This was a good little Dictionary description I always looked towards, that I felt outlined our purpose fairly well (if not a little vague)
<process> The approach that engineering (and some other)
disciplines use to specify how to create or do something. A
successful design must satisfies a (perhaps informal)
functional specification (do what it was designed to do);
conforms to the limitations of the target medium (it is
possible to implement); meets implicit or explicit
requirements on performance and resource usage (it is
A design may also have to satisfy restrictions on the design
process itself, such as its length or cost, or the tools
available for doing the design.
So basically, for a design to be 'good' it needs to be judged as such by its user (if you wanna make a great design, figure out what your audience loves and what challenges them) ----- If grandmas like Hummel-Figures, who's to say that they're bad/kitch ... Grandma's money is worth the same as ours.
Last edited by Sammy; July 24th, 2005 at 04:28 AM.
-- playing: "Pikmin 3" and "World of Tanks"
-- reading: "Death of the Liberal Class" -Chris Hedges
O my soul, do not aspire to immortal life, but exhaust the limits of the possible. - Pindar
July 24th, 2005 #7Registered User
What makes a design, good or bad in concept art?
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The boss (whoever pays you) has to like it.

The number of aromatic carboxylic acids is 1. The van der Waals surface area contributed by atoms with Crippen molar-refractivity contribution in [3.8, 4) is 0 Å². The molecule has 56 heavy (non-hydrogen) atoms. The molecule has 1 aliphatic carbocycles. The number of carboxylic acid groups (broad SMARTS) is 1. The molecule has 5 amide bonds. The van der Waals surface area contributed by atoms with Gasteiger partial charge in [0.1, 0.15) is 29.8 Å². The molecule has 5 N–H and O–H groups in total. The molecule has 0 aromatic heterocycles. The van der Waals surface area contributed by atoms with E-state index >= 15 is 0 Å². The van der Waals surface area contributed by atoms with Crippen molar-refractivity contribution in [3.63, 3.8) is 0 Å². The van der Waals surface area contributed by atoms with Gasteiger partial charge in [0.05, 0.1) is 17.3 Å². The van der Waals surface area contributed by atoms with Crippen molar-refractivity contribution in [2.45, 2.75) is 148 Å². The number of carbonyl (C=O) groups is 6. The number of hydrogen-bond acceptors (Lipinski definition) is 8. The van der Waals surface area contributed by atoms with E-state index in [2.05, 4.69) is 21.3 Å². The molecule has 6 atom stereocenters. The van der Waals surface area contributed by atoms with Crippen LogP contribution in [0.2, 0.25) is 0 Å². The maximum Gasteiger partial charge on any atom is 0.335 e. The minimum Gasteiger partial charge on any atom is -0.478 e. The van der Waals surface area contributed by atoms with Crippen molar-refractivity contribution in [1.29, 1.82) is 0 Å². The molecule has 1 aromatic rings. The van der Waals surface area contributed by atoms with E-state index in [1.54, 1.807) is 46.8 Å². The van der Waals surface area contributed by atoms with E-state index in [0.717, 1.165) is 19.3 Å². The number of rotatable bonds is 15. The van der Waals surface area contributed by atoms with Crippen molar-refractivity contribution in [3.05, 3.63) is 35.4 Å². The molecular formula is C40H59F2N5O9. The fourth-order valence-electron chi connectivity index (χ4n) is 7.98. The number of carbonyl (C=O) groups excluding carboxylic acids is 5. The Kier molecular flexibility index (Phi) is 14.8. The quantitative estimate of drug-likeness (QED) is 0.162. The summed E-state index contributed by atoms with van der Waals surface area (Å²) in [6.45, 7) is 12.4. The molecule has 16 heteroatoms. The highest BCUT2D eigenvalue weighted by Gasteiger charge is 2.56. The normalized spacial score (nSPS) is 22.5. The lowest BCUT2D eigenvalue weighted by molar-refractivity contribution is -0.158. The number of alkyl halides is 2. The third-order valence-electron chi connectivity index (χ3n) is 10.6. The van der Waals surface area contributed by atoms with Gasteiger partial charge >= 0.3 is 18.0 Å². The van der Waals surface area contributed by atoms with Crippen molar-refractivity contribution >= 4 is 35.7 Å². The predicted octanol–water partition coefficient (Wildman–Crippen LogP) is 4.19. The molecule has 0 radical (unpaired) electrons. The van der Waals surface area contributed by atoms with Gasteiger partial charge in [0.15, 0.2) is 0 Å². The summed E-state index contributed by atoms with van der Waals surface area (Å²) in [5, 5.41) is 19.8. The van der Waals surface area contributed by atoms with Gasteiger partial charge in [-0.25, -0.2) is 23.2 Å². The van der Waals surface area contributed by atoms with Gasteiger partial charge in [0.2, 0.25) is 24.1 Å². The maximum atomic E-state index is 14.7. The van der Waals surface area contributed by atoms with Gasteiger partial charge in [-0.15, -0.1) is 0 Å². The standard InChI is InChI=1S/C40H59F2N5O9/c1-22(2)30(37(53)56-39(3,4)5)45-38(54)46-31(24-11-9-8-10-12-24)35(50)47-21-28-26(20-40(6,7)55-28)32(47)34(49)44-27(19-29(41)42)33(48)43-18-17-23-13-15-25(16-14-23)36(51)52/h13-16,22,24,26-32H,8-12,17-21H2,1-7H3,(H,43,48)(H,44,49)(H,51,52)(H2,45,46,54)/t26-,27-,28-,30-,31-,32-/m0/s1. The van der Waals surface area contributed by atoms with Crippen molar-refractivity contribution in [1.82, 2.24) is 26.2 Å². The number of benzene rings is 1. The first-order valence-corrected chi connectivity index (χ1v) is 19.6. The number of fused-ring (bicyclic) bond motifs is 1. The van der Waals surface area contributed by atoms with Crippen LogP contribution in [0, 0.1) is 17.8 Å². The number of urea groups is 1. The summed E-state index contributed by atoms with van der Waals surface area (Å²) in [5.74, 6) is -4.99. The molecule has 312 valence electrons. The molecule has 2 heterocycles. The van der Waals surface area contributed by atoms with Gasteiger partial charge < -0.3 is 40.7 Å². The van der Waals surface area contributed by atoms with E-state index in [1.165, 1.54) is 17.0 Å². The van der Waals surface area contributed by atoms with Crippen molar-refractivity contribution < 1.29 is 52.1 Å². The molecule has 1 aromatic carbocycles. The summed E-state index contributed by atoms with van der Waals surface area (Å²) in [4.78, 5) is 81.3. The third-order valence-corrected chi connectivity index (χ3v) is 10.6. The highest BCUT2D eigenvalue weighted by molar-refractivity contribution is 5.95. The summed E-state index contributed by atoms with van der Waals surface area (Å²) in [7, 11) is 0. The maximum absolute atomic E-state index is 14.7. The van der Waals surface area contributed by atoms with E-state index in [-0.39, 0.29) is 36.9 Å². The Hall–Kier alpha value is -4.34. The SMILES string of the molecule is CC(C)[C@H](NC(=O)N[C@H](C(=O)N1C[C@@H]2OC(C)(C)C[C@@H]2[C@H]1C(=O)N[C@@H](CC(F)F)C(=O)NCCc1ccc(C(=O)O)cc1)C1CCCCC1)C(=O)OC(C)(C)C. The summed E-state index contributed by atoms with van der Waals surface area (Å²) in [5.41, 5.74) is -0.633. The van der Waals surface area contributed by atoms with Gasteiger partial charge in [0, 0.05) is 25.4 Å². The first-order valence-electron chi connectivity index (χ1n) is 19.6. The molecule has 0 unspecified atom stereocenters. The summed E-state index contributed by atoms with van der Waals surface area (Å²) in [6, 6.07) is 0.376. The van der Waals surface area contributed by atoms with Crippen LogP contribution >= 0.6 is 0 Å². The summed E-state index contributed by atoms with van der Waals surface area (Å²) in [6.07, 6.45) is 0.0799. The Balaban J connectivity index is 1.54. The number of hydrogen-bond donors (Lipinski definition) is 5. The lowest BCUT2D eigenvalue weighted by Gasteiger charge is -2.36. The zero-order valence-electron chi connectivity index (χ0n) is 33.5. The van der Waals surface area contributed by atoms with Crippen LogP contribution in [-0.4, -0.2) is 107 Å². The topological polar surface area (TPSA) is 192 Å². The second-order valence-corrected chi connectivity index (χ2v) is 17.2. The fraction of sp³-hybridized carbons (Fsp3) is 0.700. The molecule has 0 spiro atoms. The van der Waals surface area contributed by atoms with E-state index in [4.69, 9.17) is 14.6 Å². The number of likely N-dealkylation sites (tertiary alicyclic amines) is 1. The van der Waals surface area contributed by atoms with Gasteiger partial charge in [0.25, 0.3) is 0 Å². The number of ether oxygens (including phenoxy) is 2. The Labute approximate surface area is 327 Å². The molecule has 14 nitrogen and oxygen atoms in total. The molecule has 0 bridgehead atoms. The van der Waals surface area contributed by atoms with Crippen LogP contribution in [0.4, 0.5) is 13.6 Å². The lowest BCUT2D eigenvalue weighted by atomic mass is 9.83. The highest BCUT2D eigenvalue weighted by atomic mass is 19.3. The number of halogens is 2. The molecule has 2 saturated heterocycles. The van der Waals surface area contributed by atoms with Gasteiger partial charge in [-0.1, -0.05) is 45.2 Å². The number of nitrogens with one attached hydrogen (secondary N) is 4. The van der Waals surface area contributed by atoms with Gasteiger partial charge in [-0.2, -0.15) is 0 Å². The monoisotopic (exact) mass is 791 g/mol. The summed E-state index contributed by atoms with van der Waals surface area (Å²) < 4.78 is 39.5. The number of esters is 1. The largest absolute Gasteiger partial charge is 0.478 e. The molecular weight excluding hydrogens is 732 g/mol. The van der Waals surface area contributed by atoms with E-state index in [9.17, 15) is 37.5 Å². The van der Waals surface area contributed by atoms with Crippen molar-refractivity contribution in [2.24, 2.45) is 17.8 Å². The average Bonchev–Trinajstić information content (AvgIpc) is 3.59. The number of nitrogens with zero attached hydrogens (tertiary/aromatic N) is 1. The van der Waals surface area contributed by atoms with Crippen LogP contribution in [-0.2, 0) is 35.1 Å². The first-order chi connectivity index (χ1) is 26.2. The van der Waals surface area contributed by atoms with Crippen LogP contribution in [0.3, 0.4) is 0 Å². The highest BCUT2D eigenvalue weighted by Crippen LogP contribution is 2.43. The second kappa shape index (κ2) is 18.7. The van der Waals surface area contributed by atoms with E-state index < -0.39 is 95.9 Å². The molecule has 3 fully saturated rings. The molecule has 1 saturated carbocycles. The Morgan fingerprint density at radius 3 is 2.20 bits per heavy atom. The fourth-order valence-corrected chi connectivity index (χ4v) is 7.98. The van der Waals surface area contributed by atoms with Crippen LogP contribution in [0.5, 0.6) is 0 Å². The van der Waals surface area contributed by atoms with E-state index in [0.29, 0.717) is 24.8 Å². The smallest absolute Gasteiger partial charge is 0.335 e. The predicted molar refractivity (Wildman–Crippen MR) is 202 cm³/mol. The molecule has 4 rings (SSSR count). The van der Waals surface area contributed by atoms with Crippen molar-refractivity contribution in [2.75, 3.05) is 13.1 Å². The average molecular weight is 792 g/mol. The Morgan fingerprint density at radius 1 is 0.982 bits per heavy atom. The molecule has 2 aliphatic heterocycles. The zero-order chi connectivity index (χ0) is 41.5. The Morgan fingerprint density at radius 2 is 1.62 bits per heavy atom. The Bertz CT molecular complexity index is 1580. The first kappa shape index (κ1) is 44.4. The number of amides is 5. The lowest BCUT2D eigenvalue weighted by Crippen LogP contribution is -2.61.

But for an extended version:
The definition of conceptart or conceptdesign as well as art and design in general is very broad.
You can´t fit it into one paragraph because everyone has his own opinion of what works.
July 24th, 2005 #8
I think a strong factor is how well composed the picture is. How all elements are balanced can make a picture good or bad.
July 24th, 2005 #9
Design as a word is getting so overused. Everything is design. Maybe we need some smart people to get together and invent a few new words for us
Ok now that i've been stupid, here's what i think. Good design varies for the product, first. In product design, i like apple products. While lots of PC's come with hundreds of blinking little lights and look like something out of alien, the Macs don't look like something. They have been made for people to use them, and people don't have a use for lots of colors on the front of their PC. This just to illustrate a point.
Now in typography, we have a city magazine here that looks terrible. The layout changes without a system throughout the magazine, the font is way to small and not layed out nicely, different colors for several articles, stuff like that. Then i picked up a magazine at a bar this thursday, and it looked great. A nice, big font, a very simple layout, big pictures and the text was divided into small portions for lazy people like me to read. Looking at it the front cover, i saw it was sponsored by our soccer team, which is where the money is in my city, so no big surprise here.